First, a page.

Author Thomas D. Clagett, “William Friedkin: Films of Aberration, Obsession and Reality”
This month we are picking our feet in Poughkeepsie as we tip our hats to William Friedkin’s 1971 cops and robbers thriller The French Connection.
This podcast is non-profit and has been broadcast for educational purposes. Excerpts from the following material has been included to enhance the listener experience:
The French Connection (1971) dir. William Friedkin, USA
The Exorcist (1973) dir. William Friedkin, USA
Cruising (1980) dir. William Friedkin, USA
“Black Magic Woman” (1973) w: Peter Green, p: Santana
“Everybody Gets to Go to the Moon” (1971) w: Jimmy Webb, p: The Three Degrees
“Run to Paradise” (1987) w: Mark Gable and Brad Carr, p: The Choirboys
Our special guest this month is Thomas D. Clagett, author of “William Friedkin: Films of Aberration, Obsession and Reality”, first published in 1990. An expanded second edition was published in 2003 featuring three new chapters, including one on the re-release of “The Exorcist” and others on his 1990s films.
- Check out Thomas D. Clagett’s website
- Purchase “William Friedkin: Films of Aberration, Obsession and Reality” from publisher Silman James Press (US$19.95)
- Purchase “William Friedkin: Films of Aberration, Obsession and Reality” from Amazon (US$19.95)
Here’s a couple of brief histories of America’s War on Drugs:
- The Drug Policy Alliance
- “A Brief History of Drug Policies in the United States” from The House I Live In, a documentary about America’s failed war on drugs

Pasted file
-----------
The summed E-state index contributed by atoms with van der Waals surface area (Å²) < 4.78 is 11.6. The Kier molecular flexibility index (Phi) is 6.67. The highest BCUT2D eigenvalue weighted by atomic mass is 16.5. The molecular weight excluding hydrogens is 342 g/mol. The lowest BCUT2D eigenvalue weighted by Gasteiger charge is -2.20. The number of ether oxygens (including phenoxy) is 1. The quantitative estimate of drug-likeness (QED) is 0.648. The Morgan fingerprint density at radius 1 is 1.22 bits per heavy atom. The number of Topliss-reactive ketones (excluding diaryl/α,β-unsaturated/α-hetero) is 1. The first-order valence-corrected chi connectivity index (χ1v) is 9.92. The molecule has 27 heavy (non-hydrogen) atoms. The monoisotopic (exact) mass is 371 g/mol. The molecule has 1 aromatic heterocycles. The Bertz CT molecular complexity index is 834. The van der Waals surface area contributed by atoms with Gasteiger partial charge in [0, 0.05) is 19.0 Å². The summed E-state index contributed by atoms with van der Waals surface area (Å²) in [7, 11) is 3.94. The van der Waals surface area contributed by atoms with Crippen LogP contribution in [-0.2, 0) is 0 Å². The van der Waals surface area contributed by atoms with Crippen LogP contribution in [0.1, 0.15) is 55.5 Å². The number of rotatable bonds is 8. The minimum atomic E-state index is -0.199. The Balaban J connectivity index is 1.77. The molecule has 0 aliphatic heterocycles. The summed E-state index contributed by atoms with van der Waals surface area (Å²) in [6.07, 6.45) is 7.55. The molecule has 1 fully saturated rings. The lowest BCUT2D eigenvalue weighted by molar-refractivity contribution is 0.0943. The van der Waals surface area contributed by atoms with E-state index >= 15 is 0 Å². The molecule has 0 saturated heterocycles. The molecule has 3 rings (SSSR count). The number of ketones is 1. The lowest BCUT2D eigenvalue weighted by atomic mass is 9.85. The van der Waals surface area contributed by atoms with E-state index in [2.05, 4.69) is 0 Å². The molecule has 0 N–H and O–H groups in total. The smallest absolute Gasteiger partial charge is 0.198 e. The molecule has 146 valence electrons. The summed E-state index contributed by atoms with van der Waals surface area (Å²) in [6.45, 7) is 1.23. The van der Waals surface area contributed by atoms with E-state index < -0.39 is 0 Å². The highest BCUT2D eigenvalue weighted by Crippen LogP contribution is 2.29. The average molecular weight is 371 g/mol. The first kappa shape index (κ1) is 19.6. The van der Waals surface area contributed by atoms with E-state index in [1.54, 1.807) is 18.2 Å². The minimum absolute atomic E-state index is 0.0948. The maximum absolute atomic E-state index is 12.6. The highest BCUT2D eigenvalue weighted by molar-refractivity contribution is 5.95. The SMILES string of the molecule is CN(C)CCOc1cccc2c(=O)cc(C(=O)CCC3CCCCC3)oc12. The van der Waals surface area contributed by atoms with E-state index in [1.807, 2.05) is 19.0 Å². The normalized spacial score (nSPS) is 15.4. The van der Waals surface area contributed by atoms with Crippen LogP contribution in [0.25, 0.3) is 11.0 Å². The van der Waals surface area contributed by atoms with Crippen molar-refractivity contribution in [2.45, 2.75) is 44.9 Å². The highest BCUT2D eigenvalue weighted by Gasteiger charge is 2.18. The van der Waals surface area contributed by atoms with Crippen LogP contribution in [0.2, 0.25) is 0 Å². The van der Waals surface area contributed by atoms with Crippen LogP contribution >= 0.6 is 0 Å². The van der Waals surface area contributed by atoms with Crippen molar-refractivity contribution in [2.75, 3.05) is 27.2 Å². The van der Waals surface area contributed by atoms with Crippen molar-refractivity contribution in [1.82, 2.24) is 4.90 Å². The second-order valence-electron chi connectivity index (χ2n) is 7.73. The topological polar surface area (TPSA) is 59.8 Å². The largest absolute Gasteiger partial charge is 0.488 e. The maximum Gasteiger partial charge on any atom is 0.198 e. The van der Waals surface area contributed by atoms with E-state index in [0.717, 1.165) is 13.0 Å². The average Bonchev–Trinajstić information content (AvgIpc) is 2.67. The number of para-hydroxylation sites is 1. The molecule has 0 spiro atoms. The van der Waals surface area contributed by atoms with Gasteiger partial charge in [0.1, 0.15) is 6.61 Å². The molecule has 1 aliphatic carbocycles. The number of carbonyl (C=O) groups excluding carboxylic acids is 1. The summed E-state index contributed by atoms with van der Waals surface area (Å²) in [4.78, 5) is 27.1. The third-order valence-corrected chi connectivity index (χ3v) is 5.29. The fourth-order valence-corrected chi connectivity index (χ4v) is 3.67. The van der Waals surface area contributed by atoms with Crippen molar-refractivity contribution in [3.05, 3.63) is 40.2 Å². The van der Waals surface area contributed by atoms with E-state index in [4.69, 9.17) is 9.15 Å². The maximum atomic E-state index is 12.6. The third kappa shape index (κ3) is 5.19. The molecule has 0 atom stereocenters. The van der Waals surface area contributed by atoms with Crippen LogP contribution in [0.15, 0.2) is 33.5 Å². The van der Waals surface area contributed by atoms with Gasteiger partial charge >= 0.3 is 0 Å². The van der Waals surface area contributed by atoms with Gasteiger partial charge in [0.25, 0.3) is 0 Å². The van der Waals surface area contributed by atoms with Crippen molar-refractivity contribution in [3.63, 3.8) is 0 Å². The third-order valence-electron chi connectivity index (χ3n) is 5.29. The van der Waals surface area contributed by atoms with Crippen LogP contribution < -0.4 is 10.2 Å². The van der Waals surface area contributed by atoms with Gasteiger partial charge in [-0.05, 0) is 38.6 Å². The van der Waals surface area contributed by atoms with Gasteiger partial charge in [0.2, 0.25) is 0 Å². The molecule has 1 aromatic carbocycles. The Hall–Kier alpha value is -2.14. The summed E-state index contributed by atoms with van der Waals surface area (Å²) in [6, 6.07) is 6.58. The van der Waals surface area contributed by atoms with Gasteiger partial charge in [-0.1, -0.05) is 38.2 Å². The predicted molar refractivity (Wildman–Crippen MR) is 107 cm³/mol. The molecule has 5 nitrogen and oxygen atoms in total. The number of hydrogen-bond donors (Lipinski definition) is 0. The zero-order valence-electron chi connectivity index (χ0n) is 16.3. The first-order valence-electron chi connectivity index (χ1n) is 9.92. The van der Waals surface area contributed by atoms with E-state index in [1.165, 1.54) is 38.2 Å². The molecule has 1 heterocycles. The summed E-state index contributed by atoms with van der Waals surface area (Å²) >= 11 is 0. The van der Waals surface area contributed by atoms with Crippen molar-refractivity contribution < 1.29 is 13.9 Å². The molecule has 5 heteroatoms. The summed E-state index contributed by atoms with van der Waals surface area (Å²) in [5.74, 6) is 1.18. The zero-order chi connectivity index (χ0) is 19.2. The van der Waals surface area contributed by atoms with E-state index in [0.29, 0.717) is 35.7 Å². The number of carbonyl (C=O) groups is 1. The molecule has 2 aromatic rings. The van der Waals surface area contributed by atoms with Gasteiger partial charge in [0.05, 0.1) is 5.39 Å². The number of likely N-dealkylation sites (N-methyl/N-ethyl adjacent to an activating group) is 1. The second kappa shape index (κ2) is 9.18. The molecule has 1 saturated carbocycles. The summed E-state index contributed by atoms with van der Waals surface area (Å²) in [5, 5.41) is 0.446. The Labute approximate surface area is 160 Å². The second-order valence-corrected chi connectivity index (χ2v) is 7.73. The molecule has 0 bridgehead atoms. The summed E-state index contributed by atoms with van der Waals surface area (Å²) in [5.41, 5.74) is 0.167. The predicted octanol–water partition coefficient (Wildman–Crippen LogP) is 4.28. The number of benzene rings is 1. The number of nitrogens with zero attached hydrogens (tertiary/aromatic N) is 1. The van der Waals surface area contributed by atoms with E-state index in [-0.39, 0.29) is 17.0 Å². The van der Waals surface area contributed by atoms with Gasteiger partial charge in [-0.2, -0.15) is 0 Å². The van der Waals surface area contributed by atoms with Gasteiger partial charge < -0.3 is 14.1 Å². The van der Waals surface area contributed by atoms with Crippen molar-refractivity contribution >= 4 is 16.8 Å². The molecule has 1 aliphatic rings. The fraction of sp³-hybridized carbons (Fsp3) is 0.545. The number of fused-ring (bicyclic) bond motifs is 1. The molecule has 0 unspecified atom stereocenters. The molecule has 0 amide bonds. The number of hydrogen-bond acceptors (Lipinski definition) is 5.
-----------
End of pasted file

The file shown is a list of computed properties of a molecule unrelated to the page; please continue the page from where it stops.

“William Friedkin and Induced Documentary Style”, a Youtube supercut of scenes from Friedkin movies that explain his self-proclaimed filmmaking style.
The Harvard Film Archive ran a William Friedkin retrospective in January and February of 2009 titled “The Uncanny Cinema of William Friedkin”. Here’s a quick write-up on each of Friedkin’s films for those unfamiliar with his work.
One of my favourite internet-era write-ups on The French Connection, from the obscure website Stand By For Mind Control.
Eddie Egan and Sonny Grosso, the real life inspirations for “Popeye” Jimmy Doyle and “Cloudy” Buddy Russo, both left the narcotics department after their $32 million drug bust. They did a lot of work in Hollywood. Here’s Birth. Movies. Death.’s “The Post-French Connection Exploits of the Real Popeye Doyle”.
If you want to follow us on Letterboxd, we’re always logging and rating films we’ve been watching and occasionally Luke will do some pretty in-depth reviews, too.
Thanks again for checking out Celluloid Junkies. We’ll see you next month with a close-up, in depth look at Darren Aronofsky’s “The Wrestler”.